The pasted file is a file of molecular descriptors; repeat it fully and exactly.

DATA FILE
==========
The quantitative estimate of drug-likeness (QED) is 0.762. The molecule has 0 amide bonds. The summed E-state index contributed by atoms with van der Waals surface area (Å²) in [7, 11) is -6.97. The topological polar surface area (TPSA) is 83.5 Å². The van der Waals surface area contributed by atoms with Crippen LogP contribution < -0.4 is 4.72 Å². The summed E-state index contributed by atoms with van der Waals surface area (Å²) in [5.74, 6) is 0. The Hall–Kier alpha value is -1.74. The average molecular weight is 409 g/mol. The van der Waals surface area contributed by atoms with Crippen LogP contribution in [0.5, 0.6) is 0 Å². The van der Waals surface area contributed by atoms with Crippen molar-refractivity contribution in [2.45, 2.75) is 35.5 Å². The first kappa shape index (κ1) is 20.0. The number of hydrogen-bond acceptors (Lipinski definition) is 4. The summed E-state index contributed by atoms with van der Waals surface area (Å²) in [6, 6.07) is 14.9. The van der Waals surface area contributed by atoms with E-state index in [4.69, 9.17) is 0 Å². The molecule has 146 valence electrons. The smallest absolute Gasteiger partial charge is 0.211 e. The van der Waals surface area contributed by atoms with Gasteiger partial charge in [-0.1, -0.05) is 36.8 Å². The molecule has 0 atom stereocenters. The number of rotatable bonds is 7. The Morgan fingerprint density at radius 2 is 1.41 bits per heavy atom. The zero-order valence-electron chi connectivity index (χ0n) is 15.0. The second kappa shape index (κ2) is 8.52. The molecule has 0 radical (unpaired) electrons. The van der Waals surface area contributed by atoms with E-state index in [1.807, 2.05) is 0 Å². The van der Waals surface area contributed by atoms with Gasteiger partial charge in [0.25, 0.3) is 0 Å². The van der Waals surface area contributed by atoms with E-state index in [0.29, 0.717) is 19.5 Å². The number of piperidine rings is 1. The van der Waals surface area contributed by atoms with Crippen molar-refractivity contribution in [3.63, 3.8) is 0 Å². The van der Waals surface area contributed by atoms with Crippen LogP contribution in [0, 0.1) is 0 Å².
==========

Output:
The quantitative estimate of drug-likeness (QED) is 0.762. The molecule has 0 amide bonds. The summed E-state index contributed by atoms with van der Waals surface area (Å²) in [7, 11) is -6.97. The topological polar surface area (TPSA) is 83.5 Å². The van der Waals surface area contributed by atoms with Crippen LogP contribution < -0.4 is 4.72 Å². The summed E-state index contributed by atoms with van der Waals surface area (Å²) in [5.74, 6) is 0. The Hall–Kier alpha value is -1.74. The average molecular weight is 409 g/mol. The van der Waals surface area contributed by atoms with Crippen LogP contribution in [0.5, 0.6) is 0 Å². The van der Waals surface area contributed by atoms with Crippen molar-refractivity contribution in [2.45, 2.75) is 35.5 Å². The first kappa shape index (κ1) is 20.0. The number of hydrogen-bond acceptors (Lipinski definition) is 4. The summed E-state index contributed by atoms with van der Waals surface area (Å²) in [6, 6.07) is 14.9. The van der Waals surface area contributed by atoms with E-state index in [4.69, 9.17) is 0 Å². The molecule has 146 valence electrons. The smallest absolute Gasteiger partial charge is 0.211 e. The van der Waals surface area contributed by atoms with Gasteiger partial charge in [-0.1, -0.05) is 36.8 Å². The molecule has 0 atom stereocenters. The number of rotatable bonds is 7. The Morgan fingerprint density at radius 2 is 1.41 bits per heavy atom. The zero-order valence-electron chi connectivity index (χ0n) is 15.0. The second kappa shape index (κ2) is 8.52. The molecule has 0 radical (unpaired) electrons. The van der Waals surface area contributed by atoms with E-state index in [1.807, 2.05) is 0 Å². The van der Waals surface area contributed by atoms with Gasteiger partial charge in [0.25, 0.3) is 0 Å². The van der Waals surface area contributed by atoms with E-state index in [0.29, 0.717) is 19.5 Å². The number of piperidine rings is 1. The van der Waals surface area contributed by atoms with Crippen molar-refractivity contribution in [3.63, 3.8) is 0 Å². The van der Waals surface area contributed by atoms with Crippen LogP contribution in [0, 0.1) is 0 Å².